The US Army recruiting office in Hartford provided young George Trofimoff with his enlistment and reporting documents for Fort Ord in California, travel tickets, meal tickets, and a per diem travel pay. He was also told that he could get an advance in pay if needed, but he declined the offer because he had about $50 which he had saved over the last six months working at the Hartford Hospital.
George immediately went to the railroad station to inquire about his trip to San Francisco. He was excited! He couldn’t believe that the Army was going to send him all the way across the nation for training. He had assumed that he would be somewhere around Hartford, but now, he was going to get to see the USA.
The ticket clerk took his travel voucher and proceeded to tell George that he had an upper bunk in the Pullman car on the train leaving for Chicago the next evening. He was told to change railroad stations in Chicago to take another train from there to San Francisco. His Chicago train would arrive the afternoon following, but his San Francisco leg would take four days and five nights, initially arriving in Oakland, then crossing the bay bridge to the Embarcadero.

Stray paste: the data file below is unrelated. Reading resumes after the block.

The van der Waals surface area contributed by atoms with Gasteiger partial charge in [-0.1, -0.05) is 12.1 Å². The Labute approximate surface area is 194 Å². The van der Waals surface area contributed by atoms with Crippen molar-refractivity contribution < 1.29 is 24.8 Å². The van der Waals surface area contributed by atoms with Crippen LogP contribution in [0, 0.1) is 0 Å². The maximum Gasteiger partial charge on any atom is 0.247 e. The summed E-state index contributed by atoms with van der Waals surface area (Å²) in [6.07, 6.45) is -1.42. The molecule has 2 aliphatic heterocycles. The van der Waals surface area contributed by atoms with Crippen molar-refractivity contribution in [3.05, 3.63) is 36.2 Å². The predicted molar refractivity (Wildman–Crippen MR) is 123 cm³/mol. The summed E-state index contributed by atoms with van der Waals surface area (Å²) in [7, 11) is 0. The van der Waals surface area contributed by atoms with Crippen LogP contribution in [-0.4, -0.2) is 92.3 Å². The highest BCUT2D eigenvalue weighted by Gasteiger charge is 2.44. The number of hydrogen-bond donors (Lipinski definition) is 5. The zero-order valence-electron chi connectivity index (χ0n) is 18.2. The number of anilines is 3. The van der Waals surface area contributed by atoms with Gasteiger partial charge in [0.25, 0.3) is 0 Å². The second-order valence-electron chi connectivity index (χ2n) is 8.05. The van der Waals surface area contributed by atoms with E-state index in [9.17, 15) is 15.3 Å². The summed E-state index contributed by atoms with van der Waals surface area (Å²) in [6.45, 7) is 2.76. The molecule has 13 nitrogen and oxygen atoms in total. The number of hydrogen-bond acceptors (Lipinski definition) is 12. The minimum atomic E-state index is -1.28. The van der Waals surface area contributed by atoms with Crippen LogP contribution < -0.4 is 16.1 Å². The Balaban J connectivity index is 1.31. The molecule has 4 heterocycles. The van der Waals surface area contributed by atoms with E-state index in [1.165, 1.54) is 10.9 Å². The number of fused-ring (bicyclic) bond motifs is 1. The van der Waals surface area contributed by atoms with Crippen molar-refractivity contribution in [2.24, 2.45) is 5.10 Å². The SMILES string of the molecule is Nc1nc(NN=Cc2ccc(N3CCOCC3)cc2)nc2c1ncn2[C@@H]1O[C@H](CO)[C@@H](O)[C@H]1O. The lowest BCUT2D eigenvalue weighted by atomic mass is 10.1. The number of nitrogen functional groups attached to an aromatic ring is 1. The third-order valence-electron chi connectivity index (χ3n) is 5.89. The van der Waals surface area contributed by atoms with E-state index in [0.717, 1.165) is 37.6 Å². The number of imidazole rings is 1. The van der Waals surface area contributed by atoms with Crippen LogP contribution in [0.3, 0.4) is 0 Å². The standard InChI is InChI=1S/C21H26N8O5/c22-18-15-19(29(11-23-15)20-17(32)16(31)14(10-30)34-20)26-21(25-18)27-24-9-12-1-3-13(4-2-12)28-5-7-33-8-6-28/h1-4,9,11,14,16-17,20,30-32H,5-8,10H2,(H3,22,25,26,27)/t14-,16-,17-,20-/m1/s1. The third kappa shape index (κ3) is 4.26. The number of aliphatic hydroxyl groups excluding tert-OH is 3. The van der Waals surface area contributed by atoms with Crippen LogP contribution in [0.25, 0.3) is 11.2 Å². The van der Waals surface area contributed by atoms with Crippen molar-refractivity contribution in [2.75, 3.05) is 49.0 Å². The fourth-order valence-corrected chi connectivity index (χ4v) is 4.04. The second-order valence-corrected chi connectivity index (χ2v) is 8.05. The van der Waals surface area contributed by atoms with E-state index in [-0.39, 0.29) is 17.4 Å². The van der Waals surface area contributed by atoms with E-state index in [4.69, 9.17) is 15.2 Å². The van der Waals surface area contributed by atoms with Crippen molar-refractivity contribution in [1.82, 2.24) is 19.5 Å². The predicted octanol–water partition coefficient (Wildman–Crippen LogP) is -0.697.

Returning to the YMCA to pay his last bill, George said goodbye to the friends he had made, and then off to a tearful goodbye with Uncle Paul and Aunt Libby. In the years to come, he would return occasionally to Sunset Farms when on leave, but he would never forget the generosity of the Friends nor the idyllic days of ice skating on the pond in front of Uncle Paul and Aunt Libby’s home. It was the end of a period in young George Trofimoff’s life.
I write of George’s life experiences and the quandary of the trial that destroyed his life in my book: Observer: The Colonel George Trofimoff Story, the tale of America’s highest ranked military officer convicted of spying.